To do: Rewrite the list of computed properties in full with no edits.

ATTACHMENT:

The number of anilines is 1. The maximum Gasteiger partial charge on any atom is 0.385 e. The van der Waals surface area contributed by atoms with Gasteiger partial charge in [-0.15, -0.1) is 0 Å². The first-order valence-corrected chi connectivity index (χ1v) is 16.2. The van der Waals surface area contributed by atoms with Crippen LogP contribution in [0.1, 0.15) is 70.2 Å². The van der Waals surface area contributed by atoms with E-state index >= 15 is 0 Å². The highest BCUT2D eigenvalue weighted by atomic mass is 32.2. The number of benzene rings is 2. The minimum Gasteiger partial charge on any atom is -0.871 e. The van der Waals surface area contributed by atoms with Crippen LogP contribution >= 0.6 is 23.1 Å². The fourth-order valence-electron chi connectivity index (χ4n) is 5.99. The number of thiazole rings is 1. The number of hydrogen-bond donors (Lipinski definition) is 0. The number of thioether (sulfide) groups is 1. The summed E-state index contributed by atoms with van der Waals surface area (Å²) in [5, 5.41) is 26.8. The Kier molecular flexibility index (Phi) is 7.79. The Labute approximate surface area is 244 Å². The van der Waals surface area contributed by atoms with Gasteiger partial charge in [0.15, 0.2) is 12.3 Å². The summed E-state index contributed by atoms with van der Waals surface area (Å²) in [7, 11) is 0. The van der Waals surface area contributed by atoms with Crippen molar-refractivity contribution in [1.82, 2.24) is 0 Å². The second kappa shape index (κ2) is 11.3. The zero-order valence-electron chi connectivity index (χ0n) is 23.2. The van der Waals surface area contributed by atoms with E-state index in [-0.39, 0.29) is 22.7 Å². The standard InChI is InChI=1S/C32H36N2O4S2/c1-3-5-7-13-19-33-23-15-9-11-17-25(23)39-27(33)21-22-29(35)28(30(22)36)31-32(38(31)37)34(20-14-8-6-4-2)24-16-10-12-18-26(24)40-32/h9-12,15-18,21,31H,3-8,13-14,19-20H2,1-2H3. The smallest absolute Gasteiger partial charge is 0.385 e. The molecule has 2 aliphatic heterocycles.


The number of anilines is 1. The maximum Gasteiger partial charge on any atom is 0.385 e. The van der Waals surface area contributed by atoms with Gasteiger partial charge in [-0.15, -0.1) is 0 Å². The first-order valence-corrected chi connectivity index (χ1v) is 16.2. The van der Waals surface area contributed by atoms with Crippen LogP contribution in [0.1, 0.15) is 70.2 Å². The van der Waals surface area contributed by atoms with E-state index >= 15 is 0 Å². The highest BCUT2D eigenvalue weighted by atomic mass is 32.2. The number of benzene rings is 2. The minimum Gasteiger partial charge on any atom is -0.871 e. The van der Waals surface area contributed by atoms with Crippen LogP contribution >= 0.6 is 23.1 Å². The fourth-order valence-electron chi connectivity index (χ4n) is 5.99. The number of thiazole rings is 1. The number of hydrogen-bond donors (Lipinski definition) is 0. The number of thioether (sulfide) groups is 1. The summed E-state index contributed by atoms with van der Waals surface area (Å²) in [5, 5.41) is 26.8. The Kier molecular flexibility index (Phi) is 7.79. The Labute approximate surface area is 244 Å². The van der Waals surface area contributed by atoms with Gasteiger partial charge in [0.15, 0.2) is 12.3 Å². The summed E-state index contributed by atoms with van der Waals surface area (Å²) in [7, 11) is 0. The van der Waals surface area contributed by atoms with Crippen molar-refractivity contribution in [1.82, 2.24) is 0 Å². The second kappa shape index (κ2) is 11.3. The zero-order valence-electron chi connectivity index (χ0n) is 23.2. The van der Waals surface area contributed by atoms with E-state index in [-0.39, 0.29) is 22.7 Å². The standard InChI is InChI=1S/C32H36N2O4S2/c1-3-5-7-13-19-33-23-15-9-11-17-25(23)39-27(33)21-22-29(35)28(30(22)36)31-32(38(31)37)34(20-14-8-6-4-2)24-16-10-12-18-26(24)40-32/h9-12,15-18,21,31H,3-8,13-14,19-20H2,1-2H3. The smallest absolute Gasteiger partial charge is 0.385 e. The molecule has 2 aliphatic heterocycles.